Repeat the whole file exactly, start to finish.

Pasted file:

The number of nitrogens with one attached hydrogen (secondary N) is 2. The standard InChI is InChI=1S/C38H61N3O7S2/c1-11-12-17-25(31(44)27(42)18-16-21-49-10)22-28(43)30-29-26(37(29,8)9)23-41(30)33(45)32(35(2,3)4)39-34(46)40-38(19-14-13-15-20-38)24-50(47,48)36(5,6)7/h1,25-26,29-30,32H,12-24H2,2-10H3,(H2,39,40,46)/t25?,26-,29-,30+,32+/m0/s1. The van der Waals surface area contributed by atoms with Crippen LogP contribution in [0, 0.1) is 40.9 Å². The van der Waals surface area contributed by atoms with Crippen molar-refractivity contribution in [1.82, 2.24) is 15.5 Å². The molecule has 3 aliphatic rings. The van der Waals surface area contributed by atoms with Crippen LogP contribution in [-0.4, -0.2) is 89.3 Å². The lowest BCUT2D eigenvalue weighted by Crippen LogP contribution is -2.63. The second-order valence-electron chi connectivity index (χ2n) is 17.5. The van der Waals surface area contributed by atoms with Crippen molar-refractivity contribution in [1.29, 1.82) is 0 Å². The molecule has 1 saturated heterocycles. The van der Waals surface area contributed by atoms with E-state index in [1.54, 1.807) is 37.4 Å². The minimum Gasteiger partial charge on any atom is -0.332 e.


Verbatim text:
The number of nitrogens with one attached hydrogen (secondary N) is 2. The standard InChI is InChI=1S/C38H61N3O7S2/c1-11-12-17-25(31(44)27(42)18-16-21-49-10)22-28(43)30-29-26(37(29,8)9)23-41(30)33(45)32(35(2,3)4)39-34(46)40-38(19-14-13-15-20-38)24-50(47,48)36(5,6)7/h1,25-26,29-30,32H,12-24H2,2-10H3,(H2,39,40,46)/t25?,26-,29-,30+,32+/m0/s1. The van der Waals surface area contributed by atoms with Crippen LogP contribution in [0, 0.1) is 40.9 Å². The van der Waals surface area contributed by atoms with Crippen molar-refractivity contribution in [1.82, 2.24) is 15.5 Å². The molecule has 3 aliphatic rings. The van der Waals surface area contributed by atoms with Crippen LogP contribution in [-0.4, -0.2) is 89.3 Å². The lowest BCUT2D eigenvalue weighted by Crippen LogP contribution is -2.63. The second-order valence-electron chi connectivity index (χ2n) is 17.5. The van der Waals surface area contributed by atoms with Crippen molar-refractivity contribution in [1.29, 1.82) is 0 Å². The molecule has 1 saturated heterocycles. The van der Waals surface area contributed by atoms with E-state index in [1.54, 1.807) is 37.4 Å². The minimum Gasteiger partial charge on any atom is -0.332 e.